And what about other challenges? Every desperately needed reform I can think of, from controlling greenhouse gases to restoring fiscal balance, will have to run the same gantlet of lobbying and lies.
The New York Times op ed writers: They report, you decide.
Gold has just broken through $987 an ounce. I don’t suppose if it breaks $1000 before Labor Day, you guys would give me my “by summer” gold call, will you? Nah, didn’t think so.
Anyway here’s another way the government does its best to keep you in your financial prison:
[S]ince the IRS has determined gold to be a collectible, owning physical gold would subject the investor to the special long-term capital gains tax rate of 28 percent, not the normal 5-percent or 15-percent ones. (For less than one year it is 35-percent.) Owning shares of an ETF that holds gold or silver makes you subject to the higher rates.
(Guess which is which.)
On May 22, 2006, Hillsdale College president Larry Arnn had a conversation with Milton Friedman. At the end of this clip, Friedman calls for abolishing the Federal Reserve. He also (as of 2006) thought it was foolish to predict 20 years of 2% inflation. Thanks to BlackSheep for the video.
Hey kids, check out this neat magic trick! (HT2EPJ)
If you go to this page hosted by the Department of Education, the third bullet point says:
Find information about community service organizations and share it with your child. You can begin by going to the Web site for the newly created Freedom Corps— www.usafreedomcorps.gov/—and looking for possibilities for volunteering and community service.
But go ahead and copy and paste that wonderful sounding URL into your browser. (Note that it’s not hyperlinked in the original, either; I transferred it here correctly.) You’ll see that it redirects you to a web page that does not have anything to do with freedom in its title.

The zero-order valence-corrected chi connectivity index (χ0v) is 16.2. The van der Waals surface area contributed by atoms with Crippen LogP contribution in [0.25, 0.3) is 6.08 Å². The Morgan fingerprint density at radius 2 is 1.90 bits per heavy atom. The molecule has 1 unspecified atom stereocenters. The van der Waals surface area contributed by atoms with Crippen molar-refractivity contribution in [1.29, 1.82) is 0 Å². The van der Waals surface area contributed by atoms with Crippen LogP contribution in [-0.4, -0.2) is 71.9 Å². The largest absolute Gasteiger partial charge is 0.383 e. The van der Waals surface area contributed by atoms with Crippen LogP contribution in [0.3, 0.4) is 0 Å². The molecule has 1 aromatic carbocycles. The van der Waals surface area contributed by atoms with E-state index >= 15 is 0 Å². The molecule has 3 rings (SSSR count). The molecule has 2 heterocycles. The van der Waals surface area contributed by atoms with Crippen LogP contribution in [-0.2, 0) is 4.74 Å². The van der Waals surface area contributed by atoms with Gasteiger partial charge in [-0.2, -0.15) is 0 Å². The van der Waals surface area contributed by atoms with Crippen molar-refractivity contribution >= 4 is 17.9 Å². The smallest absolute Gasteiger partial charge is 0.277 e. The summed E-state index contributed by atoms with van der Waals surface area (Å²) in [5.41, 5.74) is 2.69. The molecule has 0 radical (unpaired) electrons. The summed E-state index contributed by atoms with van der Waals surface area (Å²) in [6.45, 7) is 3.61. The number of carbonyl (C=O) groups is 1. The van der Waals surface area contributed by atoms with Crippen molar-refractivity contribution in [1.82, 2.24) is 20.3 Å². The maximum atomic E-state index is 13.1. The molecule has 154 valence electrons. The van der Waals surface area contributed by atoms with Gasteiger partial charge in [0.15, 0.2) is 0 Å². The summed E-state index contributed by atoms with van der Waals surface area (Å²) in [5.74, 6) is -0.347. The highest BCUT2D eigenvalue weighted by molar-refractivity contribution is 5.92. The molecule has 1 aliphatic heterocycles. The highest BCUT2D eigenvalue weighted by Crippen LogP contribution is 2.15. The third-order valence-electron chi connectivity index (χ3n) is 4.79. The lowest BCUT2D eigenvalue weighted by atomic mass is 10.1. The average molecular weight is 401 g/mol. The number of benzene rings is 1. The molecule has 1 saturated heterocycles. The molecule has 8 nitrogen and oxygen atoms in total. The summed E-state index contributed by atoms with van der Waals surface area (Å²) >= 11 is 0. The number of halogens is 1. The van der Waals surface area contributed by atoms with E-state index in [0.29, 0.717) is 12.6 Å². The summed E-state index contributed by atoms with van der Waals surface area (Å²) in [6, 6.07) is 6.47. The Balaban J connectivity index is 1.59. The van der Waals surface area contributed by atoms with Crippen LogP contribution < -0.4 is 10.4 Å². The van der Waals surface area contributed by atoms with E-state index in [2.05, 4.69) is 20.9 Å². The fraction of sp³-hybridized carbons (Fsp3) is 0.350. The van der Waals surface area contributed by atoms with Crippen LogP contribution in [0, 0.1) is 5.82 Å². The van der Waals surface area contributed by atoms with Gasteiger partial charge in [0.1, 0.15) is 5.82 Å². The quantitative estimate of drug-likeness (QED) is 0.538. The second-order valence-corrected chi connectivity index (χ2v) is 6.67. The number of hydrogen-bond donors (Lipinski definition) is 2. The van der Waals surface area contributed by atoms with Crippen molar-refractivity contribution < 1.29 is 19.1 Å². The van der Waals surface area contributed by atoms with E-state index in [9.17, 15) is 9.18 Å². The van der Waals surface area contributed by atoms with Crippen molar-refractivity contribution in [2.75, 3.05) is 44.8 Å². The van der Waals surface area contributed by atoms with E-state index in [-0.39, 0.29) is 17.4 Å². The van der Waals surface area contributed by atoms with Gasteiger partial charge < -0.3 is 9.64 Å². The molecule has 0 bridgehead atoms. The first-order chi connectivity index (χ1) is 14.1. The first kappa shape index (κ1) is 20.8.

In case some of you can’t figure out why so many people like Glenn Beck, here’s probably the best sample you’ll ever get of his show. He goes through and parses remarks that “green jobs czar” Van Jones made back in February, and then at the end plays a clip of Obama saying we need a new domestic security force as strong and as well-funded as the military. And through it all, Beck doesn’t sound like Alex Jones, but instead asks his sidekicks and the audience, “Where am I going wrong here? What am I missing? How is this not evidence of a Marxist takeover of the government?”
Now if you click through the link above, it will take you to a transcript of the segment, but you can also click the audio link which you will need to do, in order to appreciate the Van Jones clips.
In response to a lady asking him if his policies are Marxist (and I couldn’t tell if she meant the question sincerely, or was merely giving him a softball to defuse, the way someone might ask Obama, “Is it true you want to kill old people?”), Van Jones said: